The plant will produce over half a million litres each year of Biobutanol biofuel, made using whisky residue.

Scotland’s first biorefinery welcomes six fermentation vessels

Image credit: Andrew Milligan/PA

Scotland’s first biorefinery, which aims to help develop a low-carbon green bioeconomy, has taken a step forward with the arrival of six purpose-built fermentation vessels.

The 130,000-litre tanks, which were built in the Netherlands, were craned into position after arriving at Celtic Renewables’ site in Grangemouth near Falkirk on Tuesday (15 September). 

Celtic Renewables apply microbiology expertise and modern process technology to produce high-value low-carbon biochemicals and next-generation biofuel from biological waste and residues.

The new plant is expected to process around 50,000 tonnes of residues each year from the whisky industry, adding value and sustainability to one of the country’s most important sectors.

“The biotechnology sector is based on innovation and Scotland excels in this aspect, but the really difficult part is converting research into production,” said Professor Martin Tangney, Celtic Renewables founder and president. “This landmark event today signals our capability to deliver a thriving biotechnology industry in Scotland.

One of six purpose-built 130,000 litre fermentation vessels, built in the Netherlands is craned into position after arriving at Celtic Renewables' new biorefinery plant in Grangemouth near Falkirk.

Image credit: Andrew Milligan/PA Wire/PA Images

“As a business, we have always believed in the transformational impact of our technology and this is needed now more than ever as we battle with the economic impact of Covid-19,” he added. “We are delighted to be part of the vanguard of biotechnology innovation in Scotland and look forward to playing our part in growing a new sustainable bioeconomy.”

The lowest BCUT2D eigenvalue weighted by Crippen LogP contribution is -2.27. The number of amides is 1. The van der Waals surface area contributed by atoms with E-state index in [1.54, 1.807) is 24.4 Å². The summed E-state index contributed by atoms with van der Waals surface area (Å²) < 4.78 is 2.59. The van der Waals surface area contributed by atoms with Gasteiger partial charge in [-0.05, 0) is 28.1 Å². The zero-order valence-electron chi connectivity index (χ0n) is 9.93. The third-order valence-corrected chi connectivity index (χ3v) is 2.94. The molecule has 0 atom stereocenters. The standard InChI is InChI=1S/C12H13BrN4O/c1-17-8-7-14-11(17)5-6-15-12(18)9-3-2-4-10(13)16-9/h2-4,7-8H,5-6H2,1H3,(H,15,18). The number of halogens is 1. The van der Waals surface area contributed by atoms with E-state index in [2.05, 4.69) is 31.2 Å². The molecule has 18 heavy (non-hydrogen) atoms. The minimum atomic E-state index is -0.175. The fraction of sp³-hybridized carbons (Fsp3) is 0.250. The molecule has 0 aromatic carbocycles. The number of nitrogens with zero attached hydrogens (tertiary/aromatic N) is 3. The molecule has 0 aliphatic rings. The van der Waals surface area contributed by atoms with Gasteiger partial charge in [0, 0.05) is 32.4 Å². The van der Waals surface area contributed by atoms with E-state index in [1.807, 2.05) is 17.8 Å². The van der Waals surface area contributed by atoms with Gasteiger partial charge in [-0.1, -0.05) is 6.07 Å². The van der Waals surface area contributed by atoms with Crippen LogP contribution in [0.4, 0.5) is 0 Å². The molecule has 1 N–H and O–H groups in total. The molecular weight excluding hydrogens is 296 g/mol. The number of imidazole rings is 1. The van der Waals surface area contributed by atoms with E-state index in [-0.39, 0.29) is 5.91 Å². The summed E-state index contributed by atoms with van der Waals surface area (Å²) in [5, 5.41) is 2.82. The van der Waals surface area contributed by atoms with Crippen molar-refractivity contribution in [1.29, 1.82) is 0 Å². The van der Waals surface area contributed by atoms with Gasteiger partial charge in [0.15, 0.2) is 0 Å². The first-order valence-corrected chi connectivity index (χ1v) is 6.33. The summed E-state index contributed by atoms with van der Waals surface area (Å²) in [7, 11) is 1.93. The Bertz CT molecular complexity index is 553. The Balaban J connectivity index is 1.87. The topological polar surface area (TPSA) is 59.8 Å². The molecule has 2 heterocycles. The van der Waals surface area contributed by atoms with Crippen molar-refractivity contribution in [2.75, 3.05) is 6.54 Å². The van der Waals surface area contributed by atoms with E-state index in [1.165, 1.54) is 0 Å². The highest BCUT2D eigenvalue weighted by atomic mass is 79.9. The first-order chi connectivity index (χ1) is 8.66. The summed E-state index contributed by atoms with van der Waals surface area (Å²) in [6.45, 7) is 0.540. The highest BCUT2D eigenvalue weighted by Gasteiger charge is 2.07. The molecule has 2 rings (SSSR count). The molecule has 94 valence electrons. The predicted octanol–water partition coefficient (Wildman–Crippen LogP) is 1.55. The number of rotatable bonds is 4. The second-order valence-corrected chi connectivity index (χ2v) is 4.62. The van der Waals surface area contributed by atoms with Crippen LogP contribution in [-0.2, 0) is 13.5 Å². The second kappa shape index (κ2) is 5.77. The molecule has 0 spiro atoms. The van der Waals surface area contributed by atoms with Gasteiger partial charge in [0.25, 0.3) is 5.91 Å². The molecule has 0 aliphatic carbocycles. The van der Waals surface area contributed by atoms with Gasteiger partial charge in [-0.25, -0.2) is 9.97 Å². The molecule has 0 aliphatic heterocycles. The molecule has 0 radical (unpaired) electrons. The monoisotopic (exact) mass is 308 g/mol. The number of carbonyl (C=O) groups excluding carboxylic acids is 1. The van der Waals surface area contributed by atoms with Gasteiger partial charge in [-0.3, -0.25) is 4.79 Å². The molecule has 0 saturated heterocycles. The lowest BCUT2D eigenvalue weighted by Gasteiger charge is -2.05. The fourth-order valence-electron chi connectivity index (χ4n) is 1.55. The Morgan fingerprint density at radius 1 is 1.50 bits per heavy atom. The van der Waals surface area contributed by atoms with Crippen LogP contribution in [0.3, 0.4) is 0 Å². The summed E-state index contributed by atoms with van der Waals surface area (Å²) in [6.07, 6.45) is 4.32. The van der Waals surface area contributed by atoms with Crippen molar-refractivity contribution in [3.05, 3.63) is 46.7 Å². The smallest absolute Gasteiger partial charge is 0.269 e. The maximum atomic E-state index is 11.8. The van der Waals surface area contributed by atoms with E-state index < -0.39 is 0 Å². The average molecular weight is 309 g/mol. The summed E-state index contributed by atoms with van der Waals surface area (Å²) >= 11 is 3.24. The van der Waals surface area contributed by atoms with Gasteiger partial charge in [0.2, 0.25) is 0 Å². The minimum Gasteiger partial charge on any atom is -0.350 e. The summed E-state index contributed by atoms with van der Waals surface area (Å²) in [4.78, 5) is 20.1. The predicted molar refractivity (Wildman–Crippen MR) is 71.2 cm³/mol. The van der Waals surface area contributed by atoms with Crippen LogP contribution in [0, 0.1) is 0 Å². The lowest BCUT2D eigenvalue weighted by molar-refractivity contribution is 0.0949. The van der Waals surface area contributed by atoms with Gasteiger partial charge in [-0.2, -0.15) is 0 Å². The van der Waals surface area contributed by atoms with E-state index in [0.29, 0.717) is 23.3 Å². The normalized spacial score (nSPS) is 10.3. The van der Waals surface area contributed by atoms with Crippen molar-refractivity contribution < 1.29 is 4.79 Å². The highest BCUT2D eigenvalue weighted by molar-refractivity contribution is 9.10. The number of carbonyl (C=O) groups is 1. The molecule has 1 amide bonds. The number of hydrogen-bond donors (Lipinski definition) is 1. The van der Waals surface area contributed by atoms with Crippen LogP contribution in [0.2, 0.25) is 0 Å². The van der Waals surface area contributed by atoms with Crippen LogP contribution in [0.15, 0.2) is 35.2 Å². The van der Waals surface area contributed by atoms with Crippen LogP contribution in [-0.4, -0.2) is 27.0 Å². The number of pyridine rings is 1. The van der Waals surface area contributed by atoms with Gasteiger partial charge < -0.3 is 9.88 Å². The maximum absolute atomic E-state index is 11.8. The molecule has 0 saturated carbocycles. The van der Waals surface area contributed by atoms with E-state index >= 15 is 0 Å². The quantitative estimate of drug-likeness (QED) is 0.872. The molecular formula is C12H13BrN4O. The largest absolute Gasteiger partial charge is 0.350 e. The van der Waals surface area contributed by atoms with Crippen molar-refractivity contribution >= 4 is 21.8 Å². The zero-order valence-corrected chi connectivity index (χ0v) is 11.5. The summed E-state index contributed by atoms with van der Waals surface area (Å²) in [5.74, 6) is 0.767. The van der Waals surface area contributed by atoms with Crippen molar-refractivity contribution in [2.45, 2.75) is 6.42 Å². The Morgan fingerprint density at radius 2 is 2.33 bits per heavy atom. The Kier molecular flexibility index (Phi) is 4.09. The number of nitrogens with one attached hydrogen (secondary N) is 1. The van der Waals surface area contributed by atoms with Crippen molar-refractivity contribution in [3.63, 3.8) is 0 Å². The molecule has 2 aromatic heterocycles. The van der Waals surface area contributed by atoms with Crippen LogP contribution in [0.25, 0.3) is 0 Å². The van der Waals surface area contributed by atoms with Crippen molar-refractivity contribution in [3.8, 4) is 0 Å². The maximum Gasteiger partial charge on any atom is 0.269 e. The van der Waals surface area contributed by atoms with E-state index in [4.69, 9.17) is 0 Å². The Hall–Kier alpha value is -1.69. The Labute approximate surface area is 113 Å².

The Industrial Biotechnology Innovation Centre (IBioIC), the organisation that connects industry, academia and government to bring biotechnology processes and products to the global market, has welcomed the news.

”IBioIC has an ambitious plan to stimulate the growth of the biotechnology sector in Scotland to a £900m industry by 2025, and Celtic Renewables is one of the key players in achieving this ambition,” said Professor Dame Anne Glover, DBE and chair of the IBioIC. “This major milestone in the construction of Scotland’s first biorefinery of this scale is not only great for the circular economy but also the wider green recovery.”

The arrival and installation of the vessels was delayed back in March because of restrictions due to the coronavirus pandemic. Meanwhile, Falkirk Council leader Cecil Meiklejohn hailed the investment as “a significant coup” for the area.

One of six purpose-built 130,000 litre fermentation vessels, built in the Netherlands is craned into position after arriving at Celtic Renewables' new biorefinery plant

Image credit: Andrew Milligan/PA Wire/PA Images

“We have established a recovery plan for the area’s economy and the arrival of this new equipment to the site is a tangible sign of our commitment to a green recovery,” Meiklejohn added.

“The Investment Zone looks to sustain and grow Grangemouth’s manufacturing sector in a way that is economically inclusive and contributes to net zero. The recent announcement of £90m Growth Deal Funding will underpin our Investment Zone ambitions, which include investing in infrastructure to support innovative businesses such as Celtic Renewables.”

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